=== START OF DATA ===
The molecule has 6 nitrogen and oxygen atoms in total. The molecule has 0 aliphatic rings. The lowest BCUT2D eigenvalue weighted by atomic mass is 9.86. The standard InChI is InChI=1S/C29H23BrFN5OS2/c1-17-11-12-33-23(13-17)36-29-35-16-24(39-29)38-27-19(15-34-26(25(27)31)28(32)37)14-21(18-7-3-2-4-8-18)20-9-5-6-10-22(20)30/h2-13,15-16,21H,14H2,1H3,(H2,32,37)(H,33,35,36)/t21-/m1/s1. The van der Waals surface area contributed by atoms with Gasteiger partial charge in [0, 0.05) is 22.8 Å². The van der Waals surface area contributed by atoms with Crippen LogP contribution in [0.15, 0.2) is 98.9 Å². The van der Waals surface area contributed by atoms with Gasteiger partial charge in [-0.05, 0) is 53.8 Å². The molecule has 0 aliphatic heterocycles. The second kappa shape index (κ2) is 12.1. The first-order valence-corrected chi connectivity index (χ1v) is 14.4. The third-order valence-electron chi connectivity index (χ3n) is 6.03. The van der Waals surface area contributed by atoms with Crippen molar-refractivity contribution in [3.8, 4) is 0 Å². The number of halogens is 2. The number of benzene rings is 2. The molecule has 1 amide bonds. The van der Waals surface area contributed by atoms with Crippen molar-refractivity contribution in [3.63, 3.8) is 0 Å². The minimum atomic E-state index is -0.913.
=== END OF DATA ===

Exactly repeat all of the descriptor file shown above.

The molecule has 6 nitrogen and oxygen atoms in total. The molecule has 0 aliphatic rings. The lowest BCUT2D eigenvalue weighted by atomic mass is 9.86. The standard InChI is InChI=1S/C29H23BrFN5OS2/c1-17-11-12-33-23(13-17)36-29-35-16-24(39-29)38-27-19(15-34-26(25(27)31)28(32)37)14-21(18-7-3-2-4-8-18)20-9-5-6-10-22(20)30/h2-13,15-16,21H,14H2,1H3,(H2,32,37)(H,33,35,36)/t21-/m1/s1. The van der Waals surface area contributed by atoms with Gasteiger partial charge in [0, 0.05) is 22.8 Å². The van der Waals surface area contributed by atoms with Crippen LogP contribution in [0.15, 0.2) is 98.9 Å². The van der Waals surface area contributed by atoms with Gasteiger partial charge in [-0.05, 0) is 53.8 Å². The molecule has 0 aliphatic heterocycles. The second kappa shape index (κ2) is 12.1. The first-order valence-corrected chi connectivity index (χ1v) is 14.4. The third-order valence-electron chi connectivity index (χ3n) is 6.03. The van der Waals surface area contributed by atoms with Crippen molar-refractivity contribution in [3.8, 4) is 0 Å². The number of halogens is 2. The number of benzene rings is 2. The molecule has 1 amide bonds. The van der Waals surface area contributed by atoms with Crippen molar-refractivity contribution in [3.63, 3.8) is 0 Å². The minimum atomic E-state index is -0.913.